Tuesday, March 10, 2009

Date Night Steak - 30 Minutes of Show Time

For those of you who prefer your meat red, use the same principles as with the Date Night Chicken. Buy the best quality steak you can afford-- make sure it is prime, has a good amount of fat marbling, and has no silver skin. You can use any cut that is suitable for a medium-rare temperature like (in order here from most ideal to most affordable) New York Strip, Rib-Eye, Flat Iron, or Skirt Steak.

Here we go.... get a pan so piping hot that you can steam your face and clear your pores over it. Turn that fire on and just forget about your pan while you do your prep. Preheat oven to 500F.

Salt and pepper all sides of your steaks. Roughly chop onions and any other veggies you want to add to the dish. Cauliflower, squash, peppers, greens, whatever, and you can add tomatoes towards the end of roasting like we did for the chicken dish if you'd like. Explore your inner gardener.

You can cook your veggies separately like we did for the chicken or you can dirty up just one pan.... stand by for those instructions.

Unlike the chicken, add very little oil to your hot pan because the steak will release fat quickly over the high heat. Carefully add the meat fat side down, away from you so it doesn't splatter in your eye causing temporary blindness.

Next, get you sear on, toots! Use tongs or a spatula to push down on the meat, repeating on all sides until it has a universally decadent milk chocolate color.

Hey! Watch it! Your kitchen's going to get rather smoky  so it's best to turn on your hood or open a window before this occurs-- no need for your date to get all kinds of jumpy because the fire alarm went off.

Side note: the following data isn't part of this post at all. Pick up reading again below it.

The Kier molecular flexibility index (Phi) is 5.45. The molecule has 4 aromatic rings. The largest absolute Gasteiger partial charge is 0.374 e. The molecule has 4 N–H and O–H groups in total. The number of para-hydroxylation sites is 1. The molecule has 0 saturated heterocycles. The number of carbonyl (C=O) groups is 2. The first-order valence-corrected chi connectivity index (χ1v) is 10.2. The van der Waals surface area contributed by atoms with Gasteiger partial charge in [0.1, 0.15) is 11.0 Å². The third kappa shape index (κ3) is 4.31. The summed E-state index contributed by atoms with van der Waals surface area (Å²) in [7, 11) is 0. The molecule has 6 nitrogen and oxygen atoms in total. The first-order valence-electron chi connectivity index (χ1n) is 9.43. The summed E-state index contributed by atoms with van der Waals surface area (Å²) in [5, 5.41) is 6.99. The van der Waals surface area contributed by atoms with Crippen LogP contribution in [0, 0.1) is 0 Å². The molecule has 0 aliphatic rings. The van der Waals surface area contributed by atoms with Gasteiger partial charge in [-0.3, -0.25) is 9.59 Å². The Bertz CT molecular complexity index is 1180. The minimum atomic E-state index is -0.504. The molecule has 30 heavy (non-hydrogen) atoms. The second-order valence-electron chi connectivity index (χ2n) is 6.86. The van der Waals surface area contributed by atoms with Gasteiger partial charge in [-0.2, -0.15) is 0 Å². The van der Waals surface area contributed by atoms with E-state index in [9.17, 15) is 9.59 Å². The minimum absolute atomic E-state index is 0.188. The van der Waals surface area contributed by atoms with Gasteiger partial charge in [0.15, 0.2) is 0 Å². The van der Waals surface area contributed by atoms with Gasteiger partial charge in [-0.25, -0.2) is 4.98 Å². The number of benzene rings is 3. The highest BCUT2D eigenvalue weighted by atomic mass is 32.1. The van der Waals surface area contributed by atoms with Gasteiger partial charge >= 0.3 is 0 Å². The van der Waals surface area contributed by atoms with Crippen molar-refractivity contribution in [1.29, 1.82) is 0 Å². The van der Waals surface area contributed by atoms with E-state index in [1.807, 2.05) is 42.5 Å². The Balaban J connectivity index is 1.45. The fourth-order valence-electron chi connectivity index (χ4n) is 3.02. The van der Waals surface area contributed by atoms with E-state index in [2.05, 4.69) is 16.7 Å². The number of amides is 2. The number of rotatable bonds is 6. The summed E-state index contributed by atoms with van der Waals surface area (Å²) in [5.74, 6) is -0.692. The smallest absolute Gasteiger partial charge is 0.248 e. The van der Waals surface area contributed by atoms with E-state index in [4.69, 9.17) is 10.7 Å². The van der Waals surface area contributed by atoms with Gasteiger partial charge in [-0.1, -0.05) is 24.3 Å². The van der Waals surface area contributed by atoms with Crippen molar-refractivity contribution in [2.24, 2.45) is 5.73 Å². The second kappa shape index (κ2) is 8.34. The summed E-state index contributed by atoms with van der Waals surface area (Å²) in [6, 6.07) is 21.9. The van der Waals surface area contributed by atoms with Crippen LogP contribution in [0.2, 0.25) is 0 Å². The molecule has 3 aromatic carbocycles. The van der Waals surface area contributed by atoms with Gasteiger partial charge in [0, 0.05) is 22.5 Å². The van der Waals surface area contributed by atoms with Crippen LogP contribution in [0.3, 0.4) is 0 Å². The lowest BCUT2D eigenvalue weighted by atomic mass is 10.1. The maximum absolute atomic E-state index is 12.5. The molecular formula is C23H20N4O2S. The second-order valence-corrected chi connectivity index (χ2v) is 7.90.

Remove meat from the pan and pour out all the fat, but leave in the little bits stuck to the bottom. Return the pan to the high heat and add just a little clean olive oil. Toss in your flavorings like garlic cloves (this time peeled but left whole and smashed), chopped onions, and herbs if you've got them. 

Go ahead now and put in your leafy greens or other chopped vegetables you want to add and saute until their juices come out and release the fond (little money bits leftover from the steak). 

When your veggies have a caramelization starting to form or your leafy greens begin to wilt, return the steak back to the pan over the vegetables and into that 500F oven it goes. Cooking time depends on the size of your cut and how rare you and yours like things. Generally speaking, a 10-12 ounce steak needs to cook about 6 minutes in the oven for rare, 9 minutes for medium rare. 

If you're cooking past medium, you might as well go to Mc Donald's. 

Check your temperature by cutting into the middle of the steak and observing the redness keeping in mind that it will continue to cook as it rests outside of the oven- which is an important point: let the steak rest once it has been removed from the oven. 4-6 minutes is good. Cut thinly and dress with sea salt. Serve with romesco sauce or ranch dressing or anything else you take a fancy to. Dig in!

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